They are so passionate about Athens that they came really close to convincing the city’s foe – me, that is. So, they are obviously doing a great job with the people they host in their apartments.
For about a year now, ‘Live in Athens’ have joined the ‘club’ of Greek hospitality, introducing an idea which is totally new to Greece: the short-stay apartments. They operate four fully furnished apartments in downtown Athens: two in the area of Thissio and another two in Monastiraki.
I first talked to them a few weeks ago, but they were busy working on their new additions, the apartments in Monastiraki. Now that these were ready – and already occupied – it was time for me to meet the guys behind the venture: Andreas, Andonis, Vassilis and Varnavas.
The four members of the group came across this hospitality concept while travelling in Europe. Two years ago, with the crisis having driven them to unemployment, Andonis and Andreas were talking about potential business projects. Then the idea of short-stay apartments came up.
‘We had no money or jobs, but we had the idea’, say Andonis. ‘This is the mistake that many people make. They have a good idea, but they do not take it to the next level because they fear the lack of money. We began to work on the idea, to process it and see if it was feasible. It took quite some time, but we did finally find the money and found jobs too and everything went smoothly. There’s no such thing like ‘we have no money’. The greatest enemy of a good idea is the laziness, not the lack of money.’
The guys talk with excitement about their guests (none of us could refer to them as ‘clients’). They say that people who choose to stay at their apartments are generally open-minded travelers: Young ones, newlyweds, families and groups of friends who are not looking for a soul-less hotel, but for a comfy place to stay. A ‘home away from home’ as the saying goes.
Normally, the boys become friends with many of their guests. Varnavas explains: ‘many guests invite us over for dinner or we take them out for a drink. We keep in touch with them after they leave and some have invited us to their countries.’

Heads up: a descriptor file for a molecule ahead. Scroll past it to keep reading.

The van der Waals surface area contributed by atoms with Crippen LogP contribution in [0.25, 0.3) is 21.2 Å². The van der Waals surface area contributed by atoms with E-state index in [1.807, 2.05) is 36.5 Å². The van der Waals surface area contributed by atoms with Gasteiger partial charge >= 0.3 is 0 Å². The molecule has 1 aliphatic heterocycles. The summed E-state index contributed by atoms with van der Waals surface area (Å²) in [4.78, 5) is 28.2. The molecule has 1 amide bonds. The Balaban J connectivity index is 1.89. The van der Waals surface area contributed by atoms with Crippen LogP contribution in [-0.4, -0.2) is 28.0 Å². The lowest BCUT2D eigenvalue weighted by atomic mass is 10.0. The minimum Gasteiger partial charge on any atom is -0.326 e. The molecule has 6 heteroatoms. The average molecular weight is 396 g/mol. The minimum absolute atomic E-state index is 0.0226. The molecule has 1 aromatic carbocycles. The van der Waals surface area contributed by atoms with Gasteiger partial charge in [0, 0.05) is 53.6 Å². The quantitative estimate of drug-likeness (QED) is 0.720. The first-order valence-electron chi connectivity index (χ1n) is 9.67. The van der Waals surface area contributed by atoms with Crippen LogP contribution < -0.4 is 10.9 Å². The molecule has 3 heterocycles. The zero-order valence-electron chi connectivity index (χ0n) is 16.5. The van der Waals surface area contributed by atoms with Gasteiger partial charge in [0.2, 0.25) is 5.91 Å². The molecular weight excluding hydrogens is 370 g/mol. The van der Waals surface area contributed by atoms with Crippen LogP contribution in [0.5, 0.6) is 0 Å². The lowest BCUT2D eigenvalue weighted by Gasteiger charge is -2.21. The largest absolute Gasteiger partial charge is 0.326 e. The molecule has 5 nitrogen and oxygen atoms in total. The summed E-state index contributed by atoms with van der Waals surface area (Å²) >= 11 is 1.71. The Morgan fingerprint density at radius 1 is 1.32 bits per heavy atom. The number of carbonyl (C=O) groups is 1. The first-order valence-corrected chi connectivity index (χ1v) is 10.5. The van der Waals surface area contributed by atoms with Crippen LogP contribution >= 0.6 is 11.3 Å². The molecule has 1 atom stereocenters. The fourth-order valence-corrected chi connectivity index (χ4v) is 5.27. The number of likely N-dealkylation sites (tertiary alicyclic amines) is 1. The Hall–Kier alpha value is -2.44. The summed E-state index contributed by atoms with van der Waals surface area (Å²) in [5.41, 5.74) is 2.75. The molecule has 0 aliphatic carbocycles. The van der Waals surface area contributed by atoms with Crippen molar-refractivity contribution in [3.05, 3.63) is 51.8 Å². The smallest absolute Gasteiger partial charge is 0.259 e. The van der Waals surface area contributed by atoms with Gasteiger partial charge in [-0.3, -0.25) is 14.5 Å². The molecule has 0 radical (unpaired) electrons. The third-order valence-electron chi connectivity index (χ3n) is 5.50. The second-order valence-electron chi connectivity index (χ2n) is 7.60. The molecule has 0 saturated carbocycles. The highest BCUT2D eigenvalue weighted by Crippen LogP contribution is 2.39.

Vassilis remembers the case of a woman, from Northern Europe: ‘She left and when she landed back home she called me, not just to say ‘thank you’ but to say that she had arrived safely.’ Just as if she was talking to an old friend or a relative.
The hospitality offered by ‘Live in Athens’ is remarkable because it is based on the guys’ own travelling experience and expectations. ‘When we travel abroad, we don’t have anyone to show us round. We miss that, so we want to be close to our own guests. We give people tips, we tell them where to eat, where to go for a decent drink’. Andreas adds: ‘We recommend things and places that we really like. We want our guests to see this city through our eyes.’
The discussion got even more interesting when we began to talk about Athens. I mentioned that I do not love this city and that I consider it ugly. They rushed to change my mind! ‘Athens is like a very beautiful woman, dressed in rags. Even its ugliest buildings are a part of its history. And they’re not so ugly as they are neglected’ says Andonis.
Vassilis thinks that ‘Athens is more than attractive, because it’s got everything in a reasonable distance. In less than an hour you can go to the mountains, to the beach, to have a nice drink or dinner, to visit museums and archaeological sites. In which other city can you do all those things?’
They all admit that Athens has its ills, but strongly believe that it’s up to the Athenians to make it more beautiful. ‘If Athenians loved their city, it would definitely be a better place. And, fortunately, there are quite a few good initiatives out there. People have taken action and I think we’re moving to the right direction.’
And what about the infamous image of Greece? ‘There are still people who think that Greece is at war. That there are riots in the streets and that there’s a food shortage. But they quickly realize that this is anything but true’ says Varnavas. ‘There is an improvement in the way foreigners see Greece. We see it in all the people who come here and are proven wrong.’
Lately, there’s been much talk about the branding of Greece and the things we must do in order to build anew the confidence and the derelict prestige of our country. As far as tourism is concerned, the answer lies in initiatives like ‘Live in Athens’. Loud campaigns are, mostly, an extravagant display, which does not always correspond to reality. Things are simple: visitors want to feel like home. Andreas, Andonis, Vassilis, and Varnavas can guarantee this exact thing.